The repetition in this phrase is known as ploce, pronounced plo-chay .
Ploce is a very old word which came into English from Latin from the Greek work plokē meaning complication or twisting, which came from the ancient Greek word plekein which means to plait or weave. That in itself is fascinating, as it gives a clear impression of the words twisting or weaving around themselves as they are repeated. It’s quite a visual image of what the language is doing.
Ploce is a literary and rhetorical device by which a word is repeated for emphasis.
It can be simple repetition, like Popeye saying “I am what I am, and that’s all I am”.
It can involve a change in the meaning of the word: Examples: “When the going gets tough, the tough get going.” “I don’t want to hear you talk the talk, I want to see you walk the walk.”
Note: This is also called antanaclasis, but you’ll probably never need to know that unless you’re studying Rhetoric, Classics or Shakespeare.
It can involve a change in the form of the word. Example: “She cried until there was no crying left in her.”
This is also called polyptoton. You’ll probably never need to know that either, unless you’re studying… you get the idea.
Shakespeare made regular use of ploce in his plays, but my favourite examples are to be found in speeches by Queen Margaret in Richard III:
Margaret often makes use of elegant imagery and rhetoric in her speeches, and her use of ploce is certainly eloquent.
Zarf is a word you might never have heard or used, but it relates to something with which most of us are quite familiar.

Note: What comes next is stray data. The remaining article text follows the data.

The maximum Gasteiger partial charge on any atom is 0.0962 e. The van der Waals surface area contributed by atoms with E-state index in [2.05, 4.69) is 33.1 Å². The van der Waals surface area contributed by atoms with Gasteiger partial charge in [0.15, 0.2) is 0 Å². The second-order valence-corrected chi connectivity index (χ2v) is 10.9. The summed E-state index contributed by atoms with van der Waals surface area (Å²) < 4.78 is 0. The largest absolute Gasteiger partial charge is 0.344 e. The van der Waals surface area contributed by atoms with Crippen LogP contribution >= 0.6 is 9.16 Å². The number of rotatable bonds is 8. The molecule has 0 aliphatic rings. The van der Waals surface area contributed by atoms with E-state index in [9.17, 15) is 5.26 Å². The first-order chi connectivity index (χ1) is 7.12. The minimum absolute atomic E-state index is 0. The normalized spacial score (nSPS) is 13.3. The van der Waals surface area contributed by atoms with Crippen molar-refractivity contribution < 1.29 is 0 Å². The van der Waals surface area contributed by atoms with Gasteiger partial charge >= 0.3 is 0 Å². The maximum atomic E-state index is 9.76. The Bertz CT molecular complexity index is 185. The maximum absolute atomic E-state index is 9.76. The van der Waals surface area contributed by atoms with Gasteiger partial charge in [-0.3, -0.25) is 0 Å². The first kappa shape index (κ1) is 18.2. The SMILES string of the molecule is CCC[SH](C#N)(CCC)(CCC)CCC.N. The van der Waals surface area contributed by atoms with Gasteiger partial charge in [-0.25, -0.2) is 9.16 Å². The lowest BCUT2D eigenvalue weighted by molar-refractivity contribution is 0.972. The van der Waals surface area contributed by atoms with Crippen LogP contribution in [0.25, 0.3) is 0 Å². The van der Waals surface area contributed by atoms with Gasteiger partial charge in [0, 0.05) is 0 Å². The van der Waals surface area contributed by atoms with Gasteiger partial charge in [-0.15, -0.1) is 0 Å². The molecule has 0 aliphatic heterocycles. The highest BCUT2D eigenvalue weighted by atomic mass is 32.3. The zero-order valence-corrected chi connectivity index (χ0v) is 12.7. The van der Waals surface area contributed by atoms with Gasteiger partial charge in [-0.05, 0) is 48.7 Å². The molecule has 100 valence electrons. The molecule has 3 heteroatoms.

These days, the word zarf refers to that cardboard or silicone band on a portable coffee cup that insulates it and stops your fingers getting too hot while holding your drink. Some call it a cup sleeve or a cup holder: zarf is a far more evocative and interesting word.
The word zarf comes from Arabic via Turkish, and simply means ‘envelope’. Thus, its adoption for a cardboard sleeve to go around a disposable coffee cup is logical, and it soon came to be applied to anything that went around or held a cup to make it more comfortable to hold.
Many people assume that the zarf was a late 20th century invention that came about with the advent of the disposable, followed by the the reusable, takeaway coffee cup. Those people are wrong.
The zarf began as a holder for a hot coffee cup in Turkey and across the Middle East as early as the 1600s.
When the Ottoman Empire banned alcohol in the 16th century, coffee became the premier drink of the people. Within one hundred years, coffee houses became such important centres of gathering, culture and political discussion that the Empire banned coffee, too.